South Africa and the War at Sea


by John H Marsh


Crewless and Ablaze, She Rounded the Cape

WHEN the London freighter Hannington Court caught fire and was abandoned by her crew 100 miles north-west of Cape Town in July, 1941, she drifted for six days right round the Cape, covering more than 200 miles, while repeated attempts were made without success to tow the burning ship with its valuable cargo into port. In the end the sea won and a warship had to sink the vessel by gunfire between False Bay and Cape Agulhas because it threatened to become a danger to navigation.

The Hannington Court left Table Bay for the United Kingdom on July 52, 1941, with about 8,000 tons of copper and chrome ore, tobacco, sugar, maize and carbide in her holds. Early next morning, following an explosion in her engine-room, she caught fire. Within three-and-a-half hours her crew, after a furious battle With the flames, were forced to abandon her, leaving behind two engineers who had apparently been burned to death in the engine-room.

That same afternoon the British freighter Burdwan came along and, after picking up the survivors from the boats, towed the Hannington Court towards Cape Town for five hours until the tow parted and she had to leave her. Mine-sweepers of the S.A.N.F. tried next, with no more success. On the fourth day the Admiralty tug St. Dogmael towed for a few hours until she had to return to Simonstown to re-fuel. Then on the sixth day came the Table Bay tug T. S. McEwen, which got a line across to the freighter's stern and tried for many hours to tow her stern first into Table Bay. Early on the seventh day the burning ship again broke free. The British cruiser Dragon then arrived from Port Elizabeth but although she stood by all day the sea was too rough to allow the Hannington Court to be boarded. At sunset the order had reluctantly to be given to sink her by gunfire, and she went under after 13 6-inch shells had been fired into her red-hot hull.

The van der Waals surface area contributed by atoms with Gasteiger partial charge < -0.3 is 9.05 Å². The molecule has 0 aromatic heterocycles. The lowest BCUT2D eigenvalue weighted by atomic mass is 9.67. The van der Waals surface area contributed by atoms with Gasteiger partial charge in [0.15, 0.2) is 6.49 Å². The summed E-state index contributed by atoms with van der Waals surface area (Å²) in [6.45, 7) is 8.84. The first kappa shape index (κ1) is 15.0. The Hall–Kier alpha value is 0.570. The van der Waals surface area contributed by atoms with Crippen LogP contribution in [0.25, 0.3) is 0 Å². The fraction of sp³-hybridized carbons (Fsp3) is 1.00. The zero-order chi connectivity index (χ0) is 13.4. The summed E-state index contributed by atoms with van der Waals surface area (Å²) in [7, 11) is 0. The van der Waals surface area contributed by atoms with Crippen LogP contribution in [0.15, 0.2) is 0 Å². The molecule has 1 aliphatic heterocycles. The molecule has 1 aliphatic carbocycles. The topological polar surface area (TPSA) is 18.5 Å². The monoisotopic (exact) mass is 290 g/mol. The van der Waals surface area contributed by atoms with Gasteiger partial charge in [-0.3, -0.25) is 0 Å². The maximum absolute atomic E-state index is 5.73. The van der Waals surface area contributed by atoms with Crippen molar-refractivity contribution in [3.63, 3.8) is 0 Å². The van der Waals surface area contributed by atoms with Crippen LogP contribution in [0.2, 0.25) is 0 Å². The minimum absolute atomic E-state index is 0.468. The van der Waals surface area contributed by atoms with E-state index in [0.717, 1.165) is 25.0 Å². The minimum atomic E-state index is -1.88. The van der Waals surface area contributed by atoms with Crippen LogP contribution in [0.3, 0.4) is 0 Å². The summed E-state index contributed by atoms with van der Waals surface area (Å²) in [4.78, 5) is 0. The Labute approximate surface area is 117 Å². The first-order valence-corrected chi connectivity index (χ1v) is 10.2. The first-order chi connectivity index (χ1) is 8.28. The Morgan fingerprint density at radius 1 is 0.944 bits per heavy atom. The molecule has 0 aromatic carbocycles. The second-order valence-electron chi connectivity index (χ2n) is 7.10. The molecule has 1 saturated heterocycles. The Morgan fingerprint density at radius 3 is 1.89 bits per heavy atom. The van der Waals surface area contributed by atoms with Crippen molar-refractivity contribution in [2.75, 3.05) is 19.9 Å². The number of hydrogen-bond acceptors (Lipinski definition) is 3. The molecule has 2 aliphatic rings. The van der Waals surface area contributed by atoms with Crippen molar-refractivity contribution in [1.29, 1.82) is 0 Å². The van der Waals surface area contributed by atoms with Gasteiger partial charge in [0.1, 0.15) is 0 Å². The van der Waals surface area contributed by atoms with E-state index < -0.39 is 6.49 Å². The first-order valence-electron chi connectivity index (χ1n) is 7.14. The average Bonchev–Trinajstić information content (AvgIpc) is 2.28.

Other well-known books published by John Marsh and available on the Internet
"Skeleton Coast" The wreck of the Dunedin Star off the Skeleton Coast(Namibia) in 1942 - book recently republished

"No Pathway Here" The Annexation of Prince Edward and Marion Islands

John Marsh Maritime Collection A collection of 18000 photographs taken by John Marsh from 1920 of ships calling at Cape Town

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